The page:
Growing Thimbleberries

Another fine article from Practical Self Reliance. I'd never heard of thimbleberries before. Tastes like raspberry candy, has medicinal properties, will grow on marginal land. Pollinators are crazy for them. The fruit is , but if you can process them quick enough, thimbleberry jam is a luxury (cash) commodity. The new canes are edible in the spring. I'm wondering if mature canes could be woven.

How to Grow Thimbleberries ~ for Food and Medicine

meta4's picture

Thimbleberries grow wild in Western Oregon. We often stopped to pick them on hikes. Came across a guy once collecting them commercially (the Forest Service issues limited permits for such things; mushrooms are the big draw). They have kind of a fuzzy quality but quite sweet when ripe.

The author is in rural Vermont. According to the USDA Forest Service, thimbleberries grows in about 18 states. The map is pretty impressive.

Also in Canada and coastal Alaska

Ashley at Practical Self Reliance says the leaves make good toilet paper if you are out in the woods. I was thinking it might be useful to plant around an outhouse. Folks used to plant hollyhocks around outhouses, so ladies never had to ask for directions. Might be unpleasant doing your business if you are surrounded by bees.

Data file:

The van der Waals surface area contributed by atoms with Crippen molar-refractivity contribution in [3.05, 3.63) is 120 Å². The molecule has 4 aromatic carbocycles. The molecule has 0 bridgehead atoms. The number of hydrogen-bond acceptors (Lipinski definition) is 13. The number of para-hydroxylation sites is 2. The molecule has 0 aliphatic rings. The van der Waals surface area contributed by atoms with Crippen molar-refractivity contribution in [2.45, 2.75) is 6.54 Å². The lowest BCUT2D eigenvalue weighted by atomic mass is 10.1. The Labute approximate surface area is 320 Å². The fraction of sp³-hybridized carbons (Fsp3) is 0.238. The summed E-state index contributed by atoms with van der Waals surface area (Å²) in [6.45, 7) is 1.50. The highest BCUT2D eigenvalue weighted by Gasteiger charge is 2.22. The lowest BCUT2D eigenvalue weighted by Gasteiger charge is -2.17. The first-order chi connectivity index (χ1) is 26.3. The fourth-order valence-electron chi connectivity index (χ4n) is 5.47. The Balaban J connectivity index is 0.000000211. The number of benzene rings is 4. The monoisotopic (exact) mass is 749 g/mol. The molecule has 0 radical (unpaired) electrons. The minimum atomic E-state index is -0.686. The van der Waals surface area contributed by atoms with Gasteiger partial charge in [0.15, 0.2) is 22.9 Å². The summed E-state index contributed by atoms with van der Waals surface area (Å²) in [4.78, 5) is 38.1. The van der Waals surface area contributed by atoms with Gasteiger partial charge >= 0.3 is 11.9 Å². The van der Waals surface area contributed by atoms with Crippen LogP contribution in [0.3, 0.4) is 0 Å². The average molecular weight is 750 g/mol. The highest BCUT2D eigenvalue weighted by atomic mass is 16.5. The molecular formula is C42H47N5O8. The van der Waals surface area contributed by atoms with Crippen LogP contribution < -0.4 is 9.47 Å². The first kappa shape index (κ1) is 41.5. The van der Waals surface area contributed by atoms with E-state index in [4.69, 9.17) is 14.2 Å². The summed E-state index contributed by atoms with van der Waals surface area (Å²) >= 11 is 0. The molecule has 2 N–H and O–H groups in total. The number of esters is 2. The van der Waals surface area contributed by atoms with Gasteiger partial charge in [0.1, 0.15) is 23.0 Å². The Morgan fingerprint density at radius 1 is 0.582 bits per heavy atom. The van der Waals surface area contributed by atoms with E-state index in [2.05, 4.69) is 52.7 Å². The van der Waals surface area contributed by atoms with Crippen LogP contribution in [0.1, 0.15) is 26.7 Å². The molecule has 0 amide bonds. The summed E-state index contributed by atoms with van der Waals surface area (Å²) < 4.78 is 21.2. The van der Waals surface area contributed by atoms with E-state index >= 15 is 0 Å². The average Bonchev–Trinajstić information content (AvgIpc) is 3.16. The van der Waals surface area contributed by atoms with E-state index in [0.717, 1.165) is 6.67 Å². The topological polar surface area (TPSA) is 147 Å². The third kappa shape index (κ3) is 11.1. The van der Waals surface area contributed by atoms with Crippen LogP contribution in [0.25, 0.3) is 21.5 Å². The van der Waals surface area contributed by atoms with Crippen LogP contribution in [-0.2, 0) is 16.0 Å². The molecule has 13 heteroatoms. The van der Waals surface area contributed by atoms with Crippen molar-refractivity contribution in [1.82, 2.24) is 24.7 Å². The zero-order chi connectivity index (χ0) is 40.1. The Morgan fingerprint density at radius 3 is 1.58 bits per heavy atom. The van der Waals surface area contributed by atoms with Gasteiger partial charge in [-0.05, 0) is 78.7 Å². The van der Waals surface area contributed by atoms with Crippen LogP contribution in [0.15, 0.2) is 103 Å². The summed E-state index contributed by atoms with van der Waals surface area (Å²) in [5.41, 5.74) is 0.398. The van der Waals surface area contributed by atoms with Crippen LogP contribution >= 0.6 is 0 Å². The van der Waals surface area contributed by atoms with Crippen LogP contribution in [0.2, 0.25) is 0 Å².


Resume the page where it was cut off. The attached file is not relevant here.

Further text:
Climate change may

David Trammel's picture

Heres a couple of pictures.

Pictures from The Wild Garden"

I can see why the leaves would be a good replacement for toilet paper, broad and supposedly soft. An added, the vines are thornless.

Not sure how much it matters, but we have two different plants here. The video says it's a Rubus odoratus, Purple Flowering Raspberry. The range maps I shared are for Rubus parviflorus. They do hybridize. At this point I am not sure which one Ashley was talking about in the original post.

David Trammel's picture

I missed that Sophie and will delete the video

I don't know if it was a problem. As I said, you can interbreed the two. And somewhere down the line, that information may be handy. Obviously bees love both of them. I think the video is fine if everyone realizes they are two different but closely-related plants.